On February 22, 1999, the jury convicted Robbins of capital murder and he was sentenced to life in prison.

In March 2007, an acquaintance of Robbins asked the Harris County Medical Examiner’s Office to review Moore’s finding of the cause of Tristen’s death. The deputy chief medical examiner, Dr. Dwayne Wolf, re-evaluated the autopsy findings and concluded that the autopsy did not support a finding of death by asphyxiation by compression. Wolf amended the autopsy report to say that the cause and manner of death was “undetermined.”

As a result, the inquest into Tristen’s death was formally re-opened and shortly thereafter, former Harris County Medical Examiner Joye Carter—who had been Moore’s supervisor at the time Moore conducted the autopsy - reviewed the case and in a May 10 letter to the Montgomery County District Attorney said she would consider the case as “undetermined” as well.

The prosecution asked Moore to review the case and in a May 13 letter to the prosecution, Moore said that while she believed the death was suspicious, “having had more experience in the field of forensic pathology, I now feel that an opinion for a cause and manner of death of undetermined…is best for this case.”

Moore said that in the ensuing nearly 10 years, she had had more experience and had reviewed additional information that suggested the bruises could have resulted from aggressive CPR, particularly by untrained individuals, and other efforts to save the child.

In June 2007, Robbins filed a state law petition for a writ of habeas corpus seeking to vacate his conviction on the basis of Moore’s recantation of her original finding of death by homicide. The prosecution initially recommended that Robbins be granted a new trial, but in August 2007, instead of signing findings agreed upon by the defense and prosecution, the trial court appointed Dr. Thomas Wheeler, chairman of the Department of Pathology at Baylor College of Medicine to conduct an independent examination of Tristen’s death.

In September 2007, Wheeler concluded, in a letter to the court, that the death was “undetermined” and that Moore’s original conclusion was “not justified by the objective facts and pathological findings in this case.”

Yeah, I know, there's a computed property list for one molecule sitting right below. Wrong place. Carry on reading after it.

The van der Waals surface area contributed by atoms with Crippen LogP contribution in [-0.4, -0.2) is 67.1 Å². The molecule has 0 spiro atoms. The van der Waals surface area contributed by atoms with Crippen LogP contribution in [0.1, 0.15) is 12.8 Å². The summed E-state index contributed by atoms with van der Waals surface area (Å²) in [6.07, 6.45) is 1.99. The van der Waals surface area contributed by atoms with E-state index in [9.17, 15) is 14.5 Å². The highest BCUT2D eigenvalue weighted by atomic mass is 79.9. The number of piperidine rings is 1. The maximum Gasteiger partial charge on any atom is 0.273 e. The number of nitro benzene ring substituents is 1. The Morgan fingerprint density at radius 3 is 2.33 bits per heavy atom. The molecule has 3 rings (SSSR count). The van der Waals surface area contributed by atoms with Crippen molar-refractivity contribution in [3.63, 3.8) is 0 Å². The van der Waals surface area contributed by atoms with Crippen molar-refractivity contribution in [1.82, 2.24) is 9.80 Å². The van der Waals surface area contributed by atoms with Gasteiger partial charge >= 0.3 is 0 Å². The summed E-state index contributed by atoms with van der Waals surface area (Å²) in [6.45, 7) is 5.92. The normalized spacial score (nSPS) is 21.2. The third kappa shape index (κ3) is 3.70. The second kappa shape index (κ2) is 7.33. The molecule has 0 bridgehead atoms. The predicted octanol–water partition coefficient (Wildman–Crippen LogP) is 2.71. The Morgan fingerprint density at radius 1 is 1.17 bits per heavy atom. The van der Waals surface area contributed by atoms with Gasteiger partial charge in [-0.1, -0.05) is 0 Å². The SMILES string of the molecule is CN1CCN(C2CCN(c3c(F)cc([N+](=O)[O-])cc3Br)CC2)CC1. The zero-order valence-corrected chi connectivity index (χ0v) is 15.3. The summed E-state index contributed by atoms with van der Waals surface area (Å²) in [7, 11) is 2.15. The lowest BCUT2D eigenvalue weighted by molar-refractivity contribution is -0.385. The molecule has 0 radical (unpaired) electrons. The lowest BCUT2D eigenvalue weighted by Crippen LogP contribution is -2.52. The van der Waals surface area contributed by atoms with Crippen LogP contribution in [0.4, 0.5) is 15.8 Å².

The following month, the trial court ordered another pathologist, Linda Norton, to conduct an independent examination. Norton reported in a telephone conference in March 2008 that she concluded the death was a homicide by suffocation. The trial court amended Tristen’s death certificate to say death was caused by asphyxiation by suffocation instead of compression.

By May 2008, the prosecution was no longer willing to recommend that a new trial be granted, but agreed not to oppose Robbins’s request for a new trial. The prosecution said that the “cause of death remains asphyxiation.”

Ultimately, after prolonged legal wrangling over taking depositions of the medical experts (Norton was never deposed), the trial court, in 2010, recommended to the Texas Court of Criminal Appeals that Robbins be granted a new trial.

In June 2011, the Texas Court of Criminal Appeals by a vote of 5-4 denied Robbins’s request for a new trial, ruling that Robbins had “failed to establish that newly available evidence has unquestionably established his innocence…and (had not) proven that the state used false testimony” to obtain the conviction.

In 2013, the Texas Legislature enacted a law specifically to cover Robbins’s case. The law allowed courts to grant a new trial where scientific testimony that was essential to a conviction had been contradicted.

Robbins’s lawyer, Brian Wice, filed another state law petition for a writ of habeas corpus, citing the new law and claiming that he was entitled to a new trial because the scientific evidence relied upon at trial had been contradicted by “relevant scientific evidence that was unavailable at trial.” Again the trial court recommended that Robbins be granted a new trial.

In January 2016, the Court of Criminal Appeals, based on the new law, granted Robbins a new trial and rejected the prosecution’s argument that the defense had presented evidence contradicting Moore at trial and so therefore, the same evidence that the death was “undetermined” was available at the time.

“We disagree,” the appeals court said. “It has changed. Moore’s re-evaluated opinion on the cause of death contradicts the evidence relied on by the state at trial and was not available at that time because she re-evaluated years after the trial ended.”

The court said, “Finally, we find on the preponderance of the evidence that, had this evidence been presented at trial, (Robbins) would not have ben convicted.” The appeals court remanded the case for a new trial.

On August 18, 2016, the prosecution dismissed the charge and Robbins was released. Robbins filed a claim for state compensation, but in 2018, the claim was denied.

– Maurice Possley

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Posting Date: 8/23/2016
Last Updated: 7/24/2018
Most Serious Crime:Murder
Additional Convictions:
Reported Crime Date:1998
Age at the date of reported crime:23
Contributing Factors:False or Misleading Forensic Evidence
Did DNA evidence contribute to the exoneration?:No